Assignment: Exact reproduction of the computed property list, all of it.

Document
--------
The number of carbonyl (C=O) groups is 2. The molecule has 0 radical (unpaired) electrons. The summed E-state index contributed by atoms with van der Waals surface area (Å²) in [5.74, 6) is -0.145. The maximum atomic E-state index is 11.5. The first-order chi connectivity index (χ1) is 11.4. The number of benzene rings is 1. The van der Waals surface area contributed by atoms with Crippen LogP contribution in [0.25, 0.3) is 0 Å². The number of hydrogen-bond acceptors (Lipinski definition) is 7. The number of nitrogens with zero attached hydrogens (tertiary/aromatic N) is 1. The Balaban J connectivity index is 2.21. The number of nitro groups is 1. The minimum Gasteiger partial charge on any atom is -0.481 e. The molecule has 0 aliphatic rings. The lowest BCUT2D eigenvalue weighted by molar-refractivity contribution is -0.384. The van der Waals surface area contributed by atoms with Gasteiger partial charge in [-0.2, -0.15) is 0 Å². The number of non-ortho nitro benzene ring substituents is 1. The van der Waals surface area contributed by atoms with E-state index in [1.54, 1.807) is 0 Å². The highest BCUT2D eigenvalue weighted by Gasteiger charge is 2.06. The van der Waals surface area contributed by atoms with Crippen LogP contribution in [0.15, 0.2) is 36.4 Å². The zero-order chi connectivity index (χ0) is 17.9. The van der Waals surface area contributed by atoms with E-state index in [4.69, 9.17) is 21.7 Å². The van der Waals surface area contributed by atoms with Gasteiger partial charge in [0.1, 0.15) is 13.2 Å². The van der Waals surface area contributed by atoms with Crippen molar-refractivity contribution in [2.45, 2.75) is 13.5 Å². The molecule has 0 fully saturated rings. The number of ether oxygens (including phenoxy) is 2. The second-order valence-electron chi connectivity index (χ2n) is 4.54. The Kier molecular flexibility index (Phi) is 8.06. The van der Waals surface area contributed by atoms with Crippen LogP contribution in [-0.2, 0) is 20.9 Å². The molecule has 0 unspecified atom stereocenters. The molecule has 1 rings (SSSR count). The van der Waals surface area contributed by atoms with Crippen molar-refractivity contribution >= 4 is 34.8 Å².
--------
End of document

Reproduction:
The number of carbonyl (C=O) groups is 2. The molecule has 0 radical (unpaired) electrons. The summed E-state index contributed by atoms with van der Waals surface area (Å²) in [5.74, 6) is -0.145. The maximum atomic E-state index is 11.5. The first-order chi connectivity index (χ1) is 11.4. The number of benzene rings is 1. The van der Waals surface area contributed by atoms with Crippen LogP contribution in [0.25, 0.3) is 0 Å². The number of hydrogen-bond acceptors (Lipinski definition) is 7. The number of nitrogens with zero attached hydrogens (tertiary/aromatic N) is 1. The Balaban J connectivity index is 2.21. The number of nitro groups is 1. The minimum Gasteiger partial charge on any atom is -0.481 e. The molecule has 0 aliphatic rings. The lowest BCUT2D eigenvalue weighted by molar-refractivity contribution is -0.384. The van der Waals surface area contributed by atoms with Gasteiger partial charge in [-0.2, -0.15) is 0 Å². The number of non-ortho nitro benzene ring substituents is 1. The van der Waals surface area contributed by atoms with E-state index in [1.54, 1.807) is 0 Å². The highest BCUT2D eigenvalue weighted by Gasteiger charge is 2.06. The van der Waals surface area contributed by atoms with Crippen LogP contribution in [0.15, 0.2) is 36.4 Å². The zero-order chi connectivity index (χ0) is 17.9. The van der Waals surface area contributed by atoms with E-state index in [4.69, 9.17) is 21.7 Å². The van der Waals surface area contributed by atoms with Gasteiger partial charge in [0.1, 0.15) is 13.2 Å². The van der Waals surface area contributed by atoms with Crippen molar-refractivity contribution in [2.45, 2.75) is 13.5 Å². The molecule has 0 fully saturated rings. The number of ether oxygens (including phenoxy) is 2. The second-order valence-electron chi connectivity index (χ2n) is 4.54. The Kier molecular flexibility index (Phi) is 8.06. The van der Waals surface area contributed by atoms with Crippen LogP contribution in [-0.2, 0) is 20.9 Å². The molecule has 0 unspecified atom stereocenters. The molecule has 1 rings (SSSR count). The van der Waals surface area contributed by atoms with Crippen molar-refractivity contribution >= 4 is 34.8 Å².